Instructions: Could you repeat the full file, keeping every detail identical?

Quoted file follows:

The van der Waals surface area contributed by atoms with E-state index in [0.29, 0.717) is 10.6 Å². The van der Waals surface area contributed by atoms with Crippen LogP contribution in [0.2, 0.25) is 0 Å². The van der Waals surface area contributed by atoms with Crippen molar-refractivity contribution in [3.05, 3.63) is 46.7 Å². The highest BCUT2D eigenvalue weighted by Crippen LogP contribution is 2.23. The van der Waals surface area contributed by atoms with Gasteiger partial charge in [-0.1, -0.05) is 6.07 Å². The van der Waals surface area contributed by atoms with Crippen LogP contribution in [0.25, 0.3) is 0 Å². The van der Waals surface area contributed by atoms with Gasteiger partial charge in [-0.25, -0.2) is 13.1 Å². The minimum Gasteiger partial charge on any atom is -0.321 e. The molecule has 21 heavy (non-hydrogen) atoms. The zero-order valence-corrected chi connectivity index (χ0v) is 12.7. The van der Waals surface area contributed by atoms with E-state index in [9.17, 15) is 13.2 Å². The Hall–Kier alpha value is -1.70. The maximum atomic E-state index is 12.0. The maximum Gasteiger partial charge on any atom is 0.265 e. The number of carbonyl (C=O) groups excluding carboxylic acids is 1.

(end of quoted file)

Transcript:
The van der Waals surface area contributed by atoms with E-state index in [0.29, 0.717) is 10.6 Å². The van der Waals surface area contributed by atoms with Crippen LogP contribution in [0.2, 0.25) is 0 Å². The van der Waals surface area contributed by atoms with Crippen molar-refractivity contribution in [3.05, 3.63) is 46.7 Å². The highest BCUT2D eigenvalue weighted by Crippen LogP contribution is 2.23. The van der Waals surface area contributed by atoms with Gasteiger partial charge in [-0.1, -0.05) is 6.07 Å². The van der Waals surface area contributed by atoms with Crippen LogP contribution in [0.25, 0.3) is 0 Å². The van der Waals surface area contributed by atoms with Gasteiger partial charge in [-0.25, -0.2) is 13.1 Å². The minimum Gasteiger partial charge on any atom is -0.321 e. The molecule has 21 heavy (non-hydrogen) atoms. The zero-order valence-corrected chi connectivity index (χ0v) is 12.7. The van der Waals surface area contributed by atoms with E-state index in [9.17, 15) is 13.2 Å². The Hall–Kier alpha value is -1.70. The maximum atomic E-state index is 12.0. The maximum Gasteiger partial charge on any atom is 0.265 e. The number of carbonyl (C=O) groups excluding carboxylic acids is 1.